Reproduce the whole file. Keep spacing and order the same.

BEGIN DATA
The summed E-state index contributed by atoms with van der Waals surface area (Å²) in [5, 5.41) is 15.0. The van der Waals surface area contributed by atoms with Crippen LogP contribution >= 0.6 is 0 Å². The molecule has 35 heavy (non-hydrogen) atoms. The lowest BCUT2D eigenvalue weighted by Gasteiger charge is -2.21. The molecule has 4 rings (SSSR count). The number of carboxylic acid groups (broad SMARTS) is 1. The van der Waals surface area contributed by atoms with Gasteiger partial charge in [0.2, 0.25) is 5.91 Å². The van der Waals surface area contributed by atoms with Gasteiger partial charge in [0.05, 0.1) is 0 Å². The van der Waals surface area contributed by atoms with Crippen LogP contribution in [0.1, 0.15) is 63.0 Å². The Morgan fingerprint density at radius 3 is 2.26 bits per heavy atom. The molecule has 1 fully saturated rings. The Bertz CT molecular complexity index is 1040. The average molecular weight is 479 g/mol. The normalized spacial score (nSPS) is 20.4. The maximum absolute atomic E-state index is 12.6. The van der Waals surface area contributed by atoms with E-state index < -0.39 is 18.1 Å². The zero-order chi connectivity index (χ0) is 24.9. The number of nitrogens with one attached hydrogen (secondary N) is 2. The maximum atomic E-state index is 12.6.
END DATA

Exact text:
The summed E-state index contributed by atoms with van der Waals surface area (Å²) in [5, 5.41) is 15.0. The van der Waals surface area contributed by atoms with Crippen LogP contribution >= 0.6 is 0 Å². The molecule has 35 heavy (non-hydrogen) atoms. The lowest BCUT2D eigenvalue weighted by Gasteiger charge is -2.21. The molecule has 4 rings (SSSR count). The number of carboxylic acid groups (broad SMARTS) is 1. The van der Waals surface area contributed by atoms with Gasteiger partial charge in [0.2, 0.25) is 5.91 Å². The van der Waals surface area contributed by atoms with Gasteiger partial charge in [0.05, 0.1) is 0 Å². The van der Waals surface area contributed by atoms with Crippen LogP contribution in [0.1, 0.15) is 63.0 Å². The Morgan fingerprint density at radius 3 is 2.26 bits per heavy atom. The molecule has 1 fully saturated rings. The Bertz CT molecular complexity index is 1040. The average molecular weight is 479 g/mol. The normalized spacial score (nSPS) is 20.4. The maximum absolute atomic E-state index is 12.6. The van der Waals surface area contributed by atoms with E-state index < -0.39 is 18.1 Å². The zero-order chi connectivity index (χ0) is 24.9. The number of nitrogens with one attached hydrogen (secondary N) is 2. The maximum atomic E-state index is 12.6.